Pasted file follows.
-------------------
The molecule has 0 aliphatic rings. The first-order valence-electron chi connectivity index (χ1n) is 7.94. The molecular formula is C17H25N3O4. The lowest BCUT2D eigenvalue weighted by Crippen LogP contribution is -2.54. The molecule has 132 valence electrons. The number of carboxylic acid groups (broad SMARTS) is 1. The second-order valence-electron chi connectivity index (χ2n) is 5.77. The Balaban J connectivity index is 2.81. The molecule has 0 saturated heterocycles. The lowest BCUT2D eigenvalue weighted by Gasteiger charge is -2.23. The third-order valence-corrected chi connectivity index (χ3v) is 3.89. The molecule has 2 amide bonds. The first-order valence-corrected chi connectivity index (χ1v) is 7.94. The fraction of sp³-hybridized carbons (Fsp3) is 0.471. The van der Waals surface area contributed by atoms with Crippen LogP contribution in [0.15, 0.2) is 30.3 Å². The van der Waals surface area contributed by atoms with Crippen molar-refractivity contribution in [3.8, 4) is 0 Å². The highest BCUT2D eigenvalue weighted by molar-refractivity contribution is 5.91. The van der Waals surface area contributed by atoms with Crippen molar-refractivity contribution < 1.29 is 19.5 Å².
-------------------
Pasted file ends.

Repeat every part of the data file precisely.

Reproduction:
The molecule has 0 aliphatic rings. The first-order valence-electron chi connectivity index (χ1n) is 7.94. The molecular formula is C17H25N3O4. The lowest BCUT2D eigenvalue weighted by Crippen LogP contribution is -2.54. The molecule has 132 valence electrons. The number of carboxylic acid groups (broad SMARTS) is 1. The second-order valence-electron chi connectivity index (χ2n) is 5.77. The Balaban J connectivity index is 2.81. The molecule has 0 saturated heterocycles. The lowest BCUT2D eigenvalue weighted by Gasteiger charge is -2.23. The third-order valence-corrected chi connectivity index (χ3v) is 3.89. The molecule has 2 amide bonds. The first-order valence-corrected chi connectivity index (χ1v) is 7.94. The fraction of sp³-hybridized carbons (Fsp3) is 0.471. The van der Waals surface area contributed by atoms with Crippen LogP contribution in [0.15, 0.2) is 30.3 Å². The van der Waals surface area contributed by atoms with Crippen molar-refractivity contribution in [3.8, 4) is 0 Å². The highest BCUT2D eigenvalue weighted by molar-refractivity contribution is 5.91. The van der Waals surface area contributed by atoms with Crippen molar-refractivity contribution < 1.29 is 19.5 Å².